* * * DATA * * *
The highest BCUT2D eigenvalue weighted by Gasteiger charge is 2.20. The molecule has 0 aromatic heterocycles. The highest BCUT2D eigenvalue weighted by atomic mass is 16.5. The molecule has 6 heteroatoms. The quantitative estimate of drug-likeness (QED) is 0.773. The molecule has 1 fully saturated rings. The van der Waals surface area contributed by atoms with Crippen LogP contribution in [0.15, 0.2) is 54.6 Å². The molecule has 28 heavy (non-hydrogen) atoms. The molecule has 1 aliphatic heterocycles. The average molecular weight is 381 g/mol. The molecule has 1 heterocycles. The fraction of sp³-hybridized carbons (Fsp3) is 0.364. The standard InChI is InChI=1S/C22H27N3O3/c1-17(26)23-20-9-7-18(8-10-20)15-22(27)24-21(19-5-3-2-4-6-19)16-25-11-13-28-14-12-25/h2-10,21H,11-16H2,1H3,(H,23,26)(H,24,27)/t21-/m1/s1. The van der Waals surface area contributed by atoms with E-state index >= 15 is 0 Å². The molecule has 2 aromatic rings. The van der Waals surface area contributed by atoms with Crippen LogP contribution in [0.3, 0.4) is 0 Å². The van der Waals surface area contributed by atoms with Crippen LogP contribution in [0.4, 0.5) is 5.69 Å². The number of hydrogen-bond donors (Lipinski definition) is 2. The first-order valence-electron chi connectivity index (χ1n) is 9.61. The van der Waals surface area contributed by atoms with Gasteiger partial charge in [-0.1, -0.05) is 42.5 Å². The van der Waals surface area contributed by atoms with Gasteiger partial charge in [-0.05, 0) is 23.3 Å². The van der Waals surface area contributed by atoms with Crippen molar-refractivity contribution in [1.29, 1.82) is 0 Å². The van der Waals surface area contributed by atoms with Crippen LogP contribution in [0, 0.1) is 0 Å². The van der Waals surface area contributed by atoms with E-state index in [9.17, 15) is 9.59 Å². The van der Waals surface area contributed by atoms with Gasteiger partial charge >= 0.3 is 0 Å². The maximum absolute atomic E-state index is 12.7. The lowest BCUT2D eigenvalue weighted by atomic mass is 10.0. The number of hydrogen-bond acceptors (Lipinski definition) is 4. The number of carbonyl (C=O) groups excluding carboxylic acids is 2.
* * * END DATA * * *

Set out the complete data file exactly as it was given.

The highest BCUT2D eigenvalue weighted by Gasteiger charge is 2.20. The molecule has 0 aromatic heterocycles. The highest BCUT2D eigenvalue weighted by atomic mass is 16.5. The molecule has 6 heteroatoms. The quantitative estimate of drug-likeness (QED) is 0.773. The molecule has 1 fully saturated rings. The van der Waals surface area contributed by atoms with Crippen LogP contribution in [0.15, 0.2) is 54.6 Å². The molecule has 28 heavy (non-hydrogen) atoms. The molecule has 1 aliphatic heterocycles. The average molecular weight is 381 g/mol. The molecule has 1 heterocycles. The fraction of sp³-hybridized carbons (Fsp3) is 0.364. The standard InChI is InChI=1S/C22H27N3O3/c1-17(26)23-20-9-7-18(8-10-20)15-22(27)24-21(19-5-3-2-4-6-19)16-25-11-13-28-14-12-25/h2-10,21H,11-16H2,1H3,(H,23,26)(H,24,27)/t21-/m1/s1. The van der Waals surface area contributed by atoms with E-state index >= 15 is 0 Å². The molecule has 2 aromatic rings. The van der Waals surface area contributed by atoms with Crippen LogP contribution in [0.3, 0.4) is 0 Å². The van der Waals surface area contributed by atoms with Crippen LogP contribution in [0.4, 0.5) is 5.69 Å². The number of hydrogen-bond donors (Lipinski definition) is 2. The first-order valence-electron chi connectivity index (χ1n) is 9.61. The van der Waals surface area contributed by atoms with Gasteiger partial charge in [-0.1, -0.05) is 42.5 Å². The van der Waals surface area contributed by atoms with Gasteiger partial charge in [-0.05, 0) is 23.3 Å². The van der Waals surface area contributed by atoms with Crippen molar-refractivity contribution in [1.29, 1.82) is 0 Å². The van der Waals surface area contributed by atoms with Crippen LogP contribution in [0, 0.1) is 0 Å². The van der Waals surface area contributed by atoms with E-state index in [9.17, 15) is 9.59 Å². The van der Waals surface area contributed by atoms with Gasteiger partial charge >= 0.3 is 0 Å². The maximum absolute atomic E-state index is 12.7. The lowest BCUT2D eigenvalue weighted by atomic mass is 10.0. The number of hydrogen-bond acceptors (Lipinski definition) is 4. The number of carbonyl (C=O) groups excluding carboxylic acids is 2.